October 19, 2009

Belief systems are sometimes sutured together by appeal to science

Part of the point I am trying to make is that Wilber's iteration of "integral thought" or "integral theory" is neither integral, really, nor theory or thought. At least it is not theory or thought in the way it presents itself, and in the way people interact with it.
Why do I say "not integral"? A complete or (ha ha) "integral" answer to that question would involve a rather detailed definition of what the word "integral" means in this context, and then a lot of textual analysis. For now it suffices to point out that there are certain gaps in Wilber's education. Jeff Meyerhoff and David Lane review this elsewhere.

The more important-for-present-purposes claim I want to make, one that I have been making for years now, is that Wilber's integral theory is not theory, it is not a means of making knowledge in the first instance (although it is advertised as such). It is a commodity that functions as a belief system. Wilber sells it; people buy it in order to believe in it. Belief systems are sometimes sutured together by appeal to science, Wilber's especially so. Take a prosaic archive: review the comments made in a Facebook group dedicated to Wilber's work, and you will find personal testimonials to the coming of a new age, a new paradigm. "I feel," "I believe," are the operative verbs. Not "I think," or "there is this or that evidence" such a new age is on the way. These are aspirational, emotive declarations. This is how people use Wilber's integral thing, as something to put their faith in.
If you attempt to use it as theory, as Meyerhoff did, you are directly confronted with the logical fallacies and other errors that riddle the project from soup to nuts. Where in actual knowledge disciplines this kind of critique is welcomed, because it makes your work more effective and responsible, this kind of criticism, of pointing out the obvious, is dismissed out of hand by Wilber and his followers. How best to explain this? Because it undermines the sales pitch (the commodity function); because it appears to be slander and bigotry to a true believer (the faith function).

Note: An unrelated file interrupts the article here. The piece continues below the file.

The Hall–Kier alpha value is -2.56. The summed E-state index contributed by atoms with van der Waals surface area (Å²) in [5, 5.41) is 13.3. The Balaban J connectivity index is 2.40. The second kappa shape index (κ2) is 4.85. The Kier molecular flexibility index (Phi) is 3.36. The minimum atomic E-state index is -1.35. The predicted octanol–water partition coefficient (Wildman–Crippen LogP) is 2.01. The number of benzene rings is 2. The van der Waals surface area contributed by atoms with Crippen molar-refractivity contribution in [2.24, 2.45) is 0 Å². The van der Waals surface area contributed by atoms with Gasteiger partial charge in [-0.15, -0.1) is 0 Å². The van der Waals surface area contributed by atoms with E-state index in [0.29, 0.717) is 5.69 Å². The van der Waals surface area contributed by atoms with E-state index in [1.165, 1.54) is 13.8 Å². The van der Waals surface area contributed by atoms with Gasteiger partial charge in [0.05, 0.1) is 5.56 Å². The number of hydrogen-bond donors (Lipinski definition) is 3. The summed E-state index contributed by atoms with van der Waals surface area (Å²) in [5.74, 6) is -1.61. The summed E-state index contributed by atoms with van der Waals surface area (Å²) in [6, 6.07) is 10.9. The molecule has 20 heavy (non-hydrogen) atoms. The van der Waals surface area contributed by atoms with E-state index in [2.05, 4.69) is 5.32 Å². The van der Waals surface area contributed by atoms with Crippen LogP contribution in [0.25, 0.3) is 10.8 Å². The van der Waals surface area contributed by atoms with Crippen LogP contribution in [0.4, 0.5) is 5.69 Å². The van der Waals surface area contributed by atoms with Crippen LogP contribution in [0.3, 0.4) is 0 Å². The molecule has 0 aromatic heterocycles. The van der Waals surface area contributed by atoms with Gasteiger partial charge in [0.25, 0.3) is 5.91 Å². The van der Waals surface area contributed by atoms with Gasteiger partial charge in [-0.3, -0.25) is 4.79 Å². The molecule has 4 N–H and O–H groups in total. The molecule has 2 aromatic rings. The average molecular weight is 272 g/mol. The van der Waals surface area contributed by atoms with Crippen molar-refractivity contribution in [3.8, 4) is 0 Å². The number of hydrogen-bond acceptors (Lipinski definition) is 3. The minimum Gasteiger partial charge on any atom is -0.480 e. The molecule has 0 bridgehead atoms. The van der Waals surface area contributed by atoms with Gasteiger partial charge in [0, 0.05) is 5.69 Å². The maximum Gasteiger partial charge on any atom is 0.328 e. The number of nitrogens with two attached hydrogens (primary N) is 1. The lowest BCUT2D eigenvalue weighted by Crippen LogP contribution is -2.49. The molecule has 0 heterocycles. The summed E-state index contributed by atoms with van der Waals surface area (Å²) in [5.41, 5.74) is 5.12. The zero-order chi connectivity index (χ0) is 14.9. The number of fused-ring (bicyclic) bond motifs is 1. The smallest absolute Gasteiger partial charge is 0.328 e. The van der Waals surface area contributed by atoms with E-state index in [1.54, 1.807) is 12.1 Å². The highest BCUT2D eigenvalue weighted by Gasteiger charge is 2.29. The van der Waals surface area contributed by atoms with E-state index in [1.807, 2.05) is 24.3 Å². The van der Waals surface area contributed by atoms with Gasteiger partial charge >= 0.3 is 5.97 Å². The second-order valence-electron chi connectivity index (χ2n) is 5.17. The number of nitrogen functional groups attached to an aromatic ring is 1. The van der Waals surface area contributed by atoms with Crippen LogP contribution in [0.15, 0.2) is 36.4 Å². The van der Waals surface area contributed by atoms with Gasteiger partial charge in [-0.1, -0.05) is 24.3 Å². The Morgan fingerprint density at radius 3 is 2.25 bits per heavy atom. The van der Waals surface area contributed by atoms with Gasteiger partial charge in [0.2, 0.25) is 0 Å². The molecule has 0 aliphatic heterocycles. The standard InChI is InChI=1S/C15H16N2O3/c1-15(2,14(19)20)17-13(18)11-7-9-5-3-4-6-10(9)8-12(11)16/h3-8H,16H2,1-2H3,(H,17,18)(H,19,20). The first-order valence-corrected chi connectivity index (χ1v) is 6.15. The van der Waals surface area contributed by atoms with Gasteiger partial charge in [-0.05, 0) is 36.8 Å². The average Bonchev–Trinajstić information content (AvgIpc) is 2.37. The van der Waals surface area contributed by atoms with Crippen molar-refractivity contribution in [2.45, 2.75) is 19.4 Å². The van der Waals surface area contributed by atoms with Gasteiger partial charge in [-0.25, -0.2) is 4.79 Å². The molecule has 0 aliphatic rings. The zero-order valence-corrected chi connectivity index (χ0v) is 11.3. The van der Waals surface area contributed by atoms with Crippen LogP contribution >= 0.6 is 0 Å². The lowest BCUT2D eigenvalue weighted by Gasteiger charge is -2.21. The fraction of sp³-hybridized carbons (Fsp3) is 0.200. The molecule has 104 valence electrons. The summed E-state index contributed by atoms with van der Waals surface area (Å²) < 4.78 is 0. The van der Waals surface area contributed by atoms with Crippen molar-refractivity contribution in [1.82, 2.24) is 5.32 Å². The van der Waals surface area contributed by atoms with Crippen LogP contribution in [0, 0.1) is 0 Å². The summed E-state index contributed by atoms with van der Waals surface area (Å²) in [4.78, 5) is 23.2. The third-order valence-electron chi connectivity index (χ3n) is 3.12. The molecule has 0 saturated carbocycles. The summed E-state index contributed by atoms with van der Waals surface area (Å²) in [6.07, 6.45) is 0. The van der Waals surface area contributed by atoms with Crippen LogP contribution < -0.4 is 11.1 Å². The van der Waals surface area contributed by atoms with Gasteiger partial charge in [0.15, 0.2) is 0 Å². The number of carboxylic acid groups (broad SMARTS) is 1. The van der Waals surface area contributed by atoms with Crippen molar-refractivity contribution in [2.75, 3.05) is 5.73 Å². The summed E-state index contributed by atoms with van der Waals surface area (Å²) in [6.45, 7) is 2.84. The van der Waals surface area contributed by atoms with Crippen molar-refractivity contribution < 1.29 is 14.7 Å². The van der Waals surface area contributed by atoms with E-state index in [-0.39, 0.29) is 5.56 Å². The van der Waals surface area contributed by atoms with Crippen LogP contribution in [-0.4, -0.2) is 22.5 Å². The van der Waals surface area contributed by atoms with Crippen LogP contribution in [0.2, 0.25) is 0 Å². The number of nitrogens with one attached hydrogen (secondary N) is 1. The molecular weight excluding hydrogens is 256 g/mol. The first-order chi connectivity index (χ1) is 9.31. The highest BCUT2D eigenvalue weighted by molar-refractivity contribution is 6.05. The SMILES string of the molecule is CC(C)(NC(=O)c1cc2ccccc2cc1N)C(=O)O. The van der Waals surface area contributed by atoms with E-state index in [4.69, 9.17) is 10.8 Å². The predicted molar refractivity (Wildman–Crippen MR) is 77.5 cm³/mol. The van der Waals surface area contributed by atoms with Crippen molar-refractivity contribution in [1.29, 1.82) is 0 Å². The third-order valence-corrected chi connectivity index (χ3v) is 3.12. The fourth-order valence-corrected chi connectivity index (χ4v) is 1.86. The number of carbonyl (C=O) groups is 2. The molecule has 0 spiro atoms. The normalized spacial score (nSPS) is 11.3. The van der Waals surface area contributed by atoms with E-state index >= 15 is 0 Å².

Wilber built a response to this kind of criticism right into his project: an appeal to the "transrational." Wilber claims, loudly and proudly, that his thing includes and transcends all previous thought-forms, and is therefore in a sense beyond the reproof of reason: "already thought of that." The trouble here is that every transrational appeal I have encountered among Wilber's followers can more plausibly be interpreted as simple emotion, as an expression of faith, or simply bad reasoning. I want something to be true; I believe it to be true; therefore I know it to be true. This is how Wilber establishes his scientific model in SES as well. People find the results of science dissatisfying; therefore, we should invent another kind of science that yields people the results they want to believe in, and build up a myth (the "descenders") for dismissing the work of those who would have grounds for critiquing this thing we are about to do.
I should also say that it is not uncommon for subcultures to fashion a cult out of a commodity. Ever hang out with Oakland Raiders fans? This is something of a dark night of the soul in Alameda, but there are many who keep the faith, and a few who profit from this.
Out of curiosity: where on the Spiral Dynamics color wheel would one locate one who willingly follows an irrational authoritative figure, circles the wagons and defends the in-group against good-faith criticism from the Infidels... while pretending to be the cutting edge of spiritual evolution?
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Unfortunately this guys progressive evolutionary view is -according to his notes- anchored in Ken Wilber which with all its ideological underpinnings cast doubt on Zimmerman's entire argument of progressive evolution. He would have been much better served to introduce Sri Aurobindo into the mix. Re: John D. Caputo: A Postmodern, Prophetic, Liberal American in Paris by Michael E. Zimmerman Tony Clifton Sat 17 Oct 2009 04:06 PM PDT
However, if one feels the need to put things in such terms as the evolution of consciousness then perhaps best to look at Jean Gebser. In Gebser's construction his mental rational structure that results in Liberal Society is not viewed as superior or progressive (as in the Wilberian perspective Zimmerman adopts) since the development of the rational is also a move away from Origin. But to the extent it is prioritized is to the extent it is part of a movement toward verition in which all (his) structures of consciousness archaic, magic, mythic, mental will be (re) integrated.
While I am not sure I embrace this perspective myself, because Gebser also couches several unsubstantiated metaphysical claims within it, IMO his -non-progressive- view of cultural evolution leaves itself more open for embracing a view of non-Western Post-Enlightenment societies the is able to integrate the creative pre-modern nuances of their indigenous resources that you reference in Partha Chatterjee and Dipesh Chakrabarty view of India's "archive of fraternity".. Re: John D. Caputo: A Postmodern, Prophetic, Liberal American in Paris by Michael E. Zimmerman Tony Clifton Sun 18 Oct 2009 09:21 AM PDT

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